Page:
Drug-Free Schools and Communities Act
Drug-Free Schools and Communities Act - Student Notification
The University prohibits the unlawful possession, use or distribution of illicit drugs and alcohol by employees and students. The University complies with all local, state and federal regulations pertaining to alcohol and illicit drugs. In addition, the University complies with the regulations of both the Drug Free Work Place Act of 1988 and the Drug Free Schools and Communities Act Amendments of 1989.
As required by the Drug Free Schools and Communities Act annually the University will provide a written statement to employees and students covering: a) standards of conduct concerning drugs and alcohol; b) federal, state and local legal sanctions governing the unlawful possession or distribution of illicit drugs or alcohol; c) health risks associated with the use of illicit drugs and the abuse of alcohol; d) a description of counseling and treatment programs available for alcohol and drug abuse; and e) University disciplinary sanctions imposed for unlawful possession, use or distribution of illicit drugs and alcohol.
Standards of Conduct
The University prohibits the unlawful possession, use, or distribution of illicit drugs and the unauthorized or illegal possession, use, or distribution of alcohol on University property or as any part of a University-sponsored activity.
Federal, State, and Local Legal Sanctions Governing the Unlawful Possession or Distribution of Illicit Drugs or Alcohol
Local, state, and federal laws make illegal use of drugs and alcohol serious crimes. Conviction can lead to imprisonment, fines, and assigned community service. Courts do not lift prison sentences in order for convicted persons to attend college. A felony conviction for such an offense can prevent students from entering many fields of employment or professions.
The minimum age for the sale or purchase of alcoholic beverages in Massachusetts is 21 years of age. All state laws apply at the University. Cities and towns in Massachusetts, specifically Boston, prohibit public consumption of alcohol and impose fines for violation. Massachusetts has criminal penalties for the use of controlled substances or drugs, with penalties varying with the type of drug. In general, narcotic, addictive, and drugs with potential for abuse carry heavier penalties.
Driving while intoxicated in Massachusetts is a serious offense and there are strict penalties for those convicted, including driver’s license suspension and imprisonment.
Possession of drugs is illegal without valid authorization. Under federal law, distribution of drugs to persons under age 21 is punishable by twice the normal penalty with a mandatory one year in prison; a third conviction is punishable by mandatory life imprisonment. These penalties apply to distribution of drugs in or within 1,000 feet of a college or school. Federal law sets greatly heightened prison sentences for the manufacture and distribution of drugs, if death or serious injury results from the use of the substance. While penalties for possession are generally not as great as for the manufacturing and distribution of drugs, possession of a relatively large quantity may be considered distribution. Under both state and federal laws, penalties for possession, manufacture, and distribution are much greater for second and subsequent convictions. Many laws dictate mandatory prison terms and the full minimum term must be served.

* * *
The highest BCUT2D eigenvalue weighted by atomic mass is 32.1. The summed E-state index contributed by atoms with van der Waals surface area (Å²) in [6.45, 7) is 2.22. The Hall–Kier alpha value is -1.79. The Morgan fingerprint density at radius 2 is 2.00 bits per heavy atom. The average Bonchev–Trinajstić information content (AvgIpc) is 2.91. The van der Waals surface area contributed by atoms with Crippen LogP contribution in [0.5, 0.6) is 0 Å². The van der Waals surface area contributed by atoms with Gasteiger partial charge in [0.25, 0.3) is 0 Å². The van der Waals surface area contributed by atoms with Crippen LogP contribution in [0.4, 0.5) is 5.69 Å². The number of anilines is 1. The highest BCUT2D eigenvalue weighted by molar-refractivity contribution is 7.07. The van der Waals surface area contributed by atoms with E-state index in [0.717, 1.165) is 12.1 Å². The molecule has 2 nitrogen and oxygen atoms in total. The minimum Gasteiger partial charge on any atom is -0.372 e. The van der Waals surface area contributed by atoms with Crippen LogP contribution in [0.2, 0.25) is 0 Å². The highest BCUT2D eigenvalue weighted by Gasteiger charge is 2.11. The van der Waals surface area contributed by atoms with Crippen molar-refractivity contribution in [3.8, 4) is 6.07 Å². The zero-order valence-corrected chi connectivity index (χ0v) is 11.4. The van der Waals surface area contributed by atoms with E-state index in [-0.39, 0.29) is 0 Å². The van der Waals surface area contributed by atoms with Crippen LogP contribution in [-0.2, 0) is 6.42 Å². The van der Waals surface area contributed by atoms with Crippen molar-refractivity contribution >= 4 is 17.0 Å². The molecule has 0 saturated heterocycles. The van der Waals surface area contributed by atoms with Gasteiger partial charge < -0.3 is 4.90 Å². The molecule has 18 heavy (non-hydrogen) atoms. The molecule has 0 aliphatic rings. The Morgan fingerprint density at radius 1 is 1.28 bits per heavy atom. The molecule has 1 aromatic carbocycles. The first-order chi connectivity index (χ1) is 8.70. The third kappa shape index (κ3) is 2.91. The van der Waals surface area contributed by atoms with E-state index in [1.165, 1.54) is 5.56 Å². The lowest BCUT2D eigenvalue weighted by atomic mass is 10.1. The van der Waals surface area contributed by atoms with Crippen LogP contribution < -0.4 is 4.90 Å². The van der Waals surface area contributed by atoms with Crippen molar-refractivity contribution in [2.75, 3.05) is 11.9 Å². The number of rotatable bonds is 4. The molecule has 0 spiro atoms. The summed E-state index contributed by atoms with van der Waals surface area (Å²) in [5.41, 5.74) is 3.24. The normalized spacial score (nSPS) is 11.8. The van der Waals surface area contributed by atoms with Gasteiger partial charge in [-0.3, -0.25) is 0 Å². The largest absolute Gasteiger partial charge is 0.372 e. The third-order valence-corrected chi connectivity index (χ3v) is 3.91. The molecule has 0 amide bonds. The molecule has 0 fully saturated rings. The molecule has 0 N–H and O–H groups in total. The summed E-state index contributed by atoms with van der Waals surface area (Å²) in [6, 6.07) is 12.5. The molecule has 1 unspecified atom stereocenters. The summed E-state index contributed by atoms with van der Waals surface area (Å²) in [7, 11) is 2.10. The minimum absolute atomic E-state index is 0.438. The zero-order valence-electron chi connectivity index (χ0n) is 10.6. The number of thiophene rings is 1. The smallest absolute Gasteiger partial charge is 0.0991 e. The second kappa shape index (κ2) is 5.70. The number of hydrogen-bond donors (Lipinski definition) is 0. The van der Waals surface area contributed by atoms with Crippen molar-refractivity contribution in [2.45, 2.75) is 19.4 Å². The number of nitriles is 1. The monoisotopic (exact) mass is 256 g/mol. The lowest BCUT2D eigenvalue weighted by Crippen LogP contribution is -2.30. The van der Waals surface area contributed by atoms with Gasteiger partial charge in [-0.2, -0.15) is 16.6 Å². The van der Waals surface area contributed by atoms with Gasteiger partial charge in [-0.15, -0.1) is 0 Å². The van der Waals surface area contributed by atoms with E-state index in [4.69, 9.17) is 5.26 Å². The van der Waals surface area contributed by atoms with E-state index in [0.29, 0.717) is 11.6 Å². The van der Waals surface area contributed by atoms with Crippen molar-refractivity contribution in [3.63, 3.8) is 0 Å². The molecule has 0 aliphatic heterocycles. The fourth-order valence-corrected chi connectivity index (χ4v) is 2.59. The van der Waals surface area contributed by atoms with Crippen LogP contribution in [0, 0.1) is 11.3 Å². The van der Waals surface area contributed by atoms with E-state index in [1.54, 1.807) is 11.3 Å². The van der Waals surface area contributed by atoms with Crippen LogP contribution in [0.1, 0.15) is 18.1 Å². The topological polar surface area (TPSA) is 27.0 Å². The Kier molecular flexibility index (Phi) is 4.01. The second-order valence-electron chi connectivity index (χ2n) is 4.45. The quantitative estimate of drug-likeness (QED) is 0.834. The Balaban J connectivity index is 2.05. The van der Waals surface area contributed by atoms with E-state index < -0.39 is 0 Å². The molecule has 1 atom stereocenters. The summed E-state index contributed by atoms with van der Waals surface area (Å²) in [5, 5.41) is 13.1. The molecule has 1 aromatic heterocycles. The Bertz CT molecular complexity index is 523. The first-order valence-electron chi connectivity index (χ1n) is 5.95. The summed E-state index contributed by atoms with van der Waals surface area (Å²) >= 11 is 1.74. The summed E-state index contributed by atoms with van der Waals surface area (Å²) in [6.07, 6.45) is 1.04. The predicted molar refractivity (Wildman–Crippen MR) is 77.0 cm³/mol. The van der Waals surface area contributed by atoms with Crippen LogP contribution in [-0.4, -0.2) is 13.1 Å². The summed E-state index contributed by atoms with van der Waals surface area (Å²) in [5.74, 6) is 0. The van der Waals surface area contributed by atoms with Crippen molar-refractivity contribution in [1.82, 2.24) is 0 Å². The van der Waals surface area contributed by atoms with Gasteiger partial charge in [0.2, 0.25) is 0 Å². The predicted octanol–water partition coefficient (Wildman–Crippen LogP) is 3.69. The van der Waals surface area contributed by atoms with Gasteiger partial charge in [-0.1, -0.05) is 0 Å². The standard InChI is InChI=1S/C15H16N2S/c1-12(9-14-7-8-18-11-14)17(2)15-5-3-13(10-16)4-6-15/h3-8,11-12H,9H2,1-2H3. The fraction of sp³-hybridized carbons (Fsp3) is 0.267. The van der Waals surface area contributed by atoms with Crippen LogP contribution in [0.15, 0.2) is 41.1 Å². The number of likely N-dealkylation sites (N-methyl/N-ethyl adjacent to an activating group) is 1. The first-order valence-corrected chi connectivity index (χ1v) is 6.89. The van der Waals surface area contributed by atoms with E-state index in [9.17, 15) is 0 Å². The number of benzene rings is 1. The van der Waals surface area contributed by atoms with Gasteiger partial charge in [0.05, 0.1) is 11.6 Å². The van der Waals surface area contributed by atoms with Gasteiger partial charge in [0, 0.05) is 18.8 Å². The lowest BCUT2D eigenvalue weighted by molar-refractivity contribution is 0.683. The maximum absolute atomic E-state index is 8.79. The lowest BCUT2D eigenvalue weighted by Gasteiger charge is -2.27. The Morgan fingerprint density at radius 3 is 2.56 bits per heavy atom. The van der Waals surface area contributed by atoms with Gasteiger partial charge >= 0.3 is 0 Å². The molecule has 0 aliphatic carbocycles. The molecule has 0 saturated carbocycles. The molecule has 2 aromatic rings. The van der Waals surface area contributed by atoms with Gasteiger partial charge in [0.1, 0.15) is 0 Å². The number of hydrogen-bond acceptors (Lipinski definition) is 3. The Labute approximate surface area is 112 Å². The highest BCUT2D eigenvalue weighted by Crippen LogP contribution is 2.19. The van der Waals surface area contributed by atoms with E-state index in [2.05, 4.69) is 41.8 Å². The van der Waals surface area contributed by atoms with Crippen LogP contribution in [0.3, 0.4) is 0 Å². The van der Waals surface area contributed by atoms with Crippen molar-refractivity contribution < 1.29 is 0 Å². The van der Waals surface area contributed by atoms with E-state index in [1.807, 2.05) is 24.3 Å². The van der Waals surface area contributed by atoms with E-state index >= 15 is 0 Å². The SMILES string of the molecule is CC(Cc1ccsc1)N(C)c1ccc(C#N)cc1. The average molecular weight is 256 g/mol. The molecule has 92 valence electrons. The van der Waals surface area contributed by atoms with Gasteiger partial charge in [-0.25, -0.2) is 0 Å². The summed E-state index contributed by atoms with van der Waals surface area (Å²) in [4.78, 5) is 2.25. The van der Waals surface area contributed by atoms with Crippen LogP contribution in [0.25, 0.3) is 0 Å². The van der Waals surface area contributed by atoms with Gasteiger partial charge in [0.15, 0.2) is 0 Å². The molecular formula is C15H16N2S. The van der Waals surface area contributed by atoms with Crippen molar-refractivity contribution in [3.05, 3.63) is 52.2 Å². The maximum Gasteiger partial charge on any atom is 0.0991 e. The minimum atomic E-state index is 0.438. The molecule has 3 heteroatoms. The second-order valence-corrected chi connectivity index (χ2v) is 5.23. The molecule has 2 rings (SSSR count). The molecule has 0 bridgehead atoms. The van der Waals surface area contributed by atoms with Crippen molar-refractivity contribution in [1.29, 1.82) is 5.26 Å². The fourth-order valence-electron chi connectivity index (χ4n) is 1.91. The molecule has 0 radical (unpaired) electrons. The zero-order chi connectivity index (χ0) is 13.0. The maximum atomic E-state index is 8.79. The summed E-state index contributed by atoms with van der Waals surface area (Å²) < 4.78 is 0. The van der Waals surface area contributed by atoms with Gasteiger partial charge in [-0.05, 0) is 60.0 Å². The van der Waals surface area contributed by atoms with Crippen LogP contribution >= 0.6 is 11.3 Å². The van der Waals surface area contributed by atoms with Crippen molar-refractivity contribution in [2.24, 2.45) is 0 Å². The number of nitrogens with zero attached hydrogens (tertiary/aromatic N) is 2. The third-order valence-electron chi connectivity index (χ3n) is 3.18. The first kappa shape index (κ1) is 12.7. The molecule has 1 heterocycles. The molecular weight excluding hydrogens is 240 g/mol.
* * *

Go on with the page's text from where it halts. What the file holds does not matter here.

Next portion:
Massachusetts makes it illegal to be in a place where heroin is kept and to be in the company of a person known to possess heroin. Anyone in the presence of heroin at a private party risks a serious drug conviction. Sale and possession of drug paraphernalia is illegal in Massachusetts.
Persons convicted of drug possession under state or federal law are ineligible for federal student grants and loans for up to one year after the first conviction, and five years after the second; the penalty for distributing drugs is loss of benefits for five years after the first, 10 years after the second, and permanently after the third conviction.
Students should review the following state laws regarding alcohol and other drugs which are available on the Massachusetts General Court website:
- Chapter 138: Alcoholic Liquors
- Chapter 90: Section 24. Driving While Under Influence of Intoxicating Liquor
- Chapter 94C: Controlled Substances Act
Drugs of Abuse
Abuse Information about drugs of abuse is available U.S. Department of Justice Drug Enforcement Administration Drugs of Abuse 2011 Ideabook [PDF].
The University Counseling, Health and Wellness Department provides help to students regarding alcohol and other drug use and provides assistance for referrals to outside agencies and programs.
The University holds students accountable for violations of this policy through the Student Conduct System. Possible sanctions for violations include, but are not limited to, warning, disciplinary probation, loss of housing, suspension, dismissal or participation in educational workshops.
Every two years, the University will review its drug and alcohol policy to determine its effectiveness, implement changes and ensure that disciplinary sanctions are consistently applied and enforced.
Only in an environment free of substance abuse can Suffolk University fulfill its mission of developing the professional, social, cultural and intellectual potential of each member of its community.
Students are required to review and abide by the University's policies on alcohol and other drugs.